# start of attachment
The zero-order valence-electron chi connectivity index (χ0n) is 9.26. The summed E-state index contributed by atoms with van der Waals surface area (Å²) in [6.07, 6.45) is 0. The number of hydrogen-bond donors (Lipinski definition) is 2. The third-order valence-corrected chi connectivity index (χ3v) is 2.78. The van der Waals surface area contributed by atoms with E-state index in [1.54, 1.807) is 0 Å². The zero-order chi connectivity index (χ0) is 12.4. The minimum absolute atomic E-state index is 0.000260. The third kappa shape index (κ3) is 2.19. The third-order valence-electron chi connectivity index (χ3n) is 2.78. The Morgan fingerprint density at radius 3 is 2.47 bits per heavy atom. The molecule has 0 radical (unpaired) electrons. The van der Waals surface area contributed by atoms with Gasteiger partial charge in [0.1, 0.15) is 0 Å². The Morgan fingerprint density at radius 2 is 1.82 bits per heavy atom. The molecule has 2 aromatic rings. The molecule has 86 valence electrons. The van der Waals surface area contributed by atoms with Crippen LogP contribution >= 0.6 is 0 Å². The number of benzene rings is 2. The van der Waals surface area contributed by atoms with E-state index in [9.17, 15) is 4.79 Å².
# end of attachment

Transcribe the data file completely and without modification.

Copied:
The zero-order valence-electron chi connectivity index (χ0n) is 9.26. The summed E-state index contributed by atoms with van der Waals surface area (Å²) in [6.07, 6.45) is 0. The number of hydrogen-bond donors (Lipinski definition) is 2. The third-order valence-corrected chi connectivity index (χ3v) is 2.78. The van der Waals surface area contributed by atoms with E-state index in [1.54, 1.807) is 0 Å². The zero-order chi connectivity index (χ0) is 12.4. The minimum absolute atomic E-state index is 0.000260. The third kappa shape index (κ3) is 2.19. The third-order valence-electron chi connectivity index (χ3n) is 2.78. The Morgan fingerprint density at radius 3 is 2.47 bits per heavy atom. The molecule has 0 radical (unpaired) electrons. The van der Waals surface area contributed by atoms with Gasteiger partial charge in [0.1, 0.15) is 0 Å². The Morgan fingerprint density at radius 2 is 1.82 bits per heavy atom. The molecule has 2 aromatic rings. The molecule has 86 valence electrons. The van der Waals surface area contributed by atoms with Crippen LogP contribution >= 0.6 is 0 Å². The number of benzene rings is 2. The van der Waals surface area contributed by atoms with E-state index in [9.17, 15) is 4.79 Å².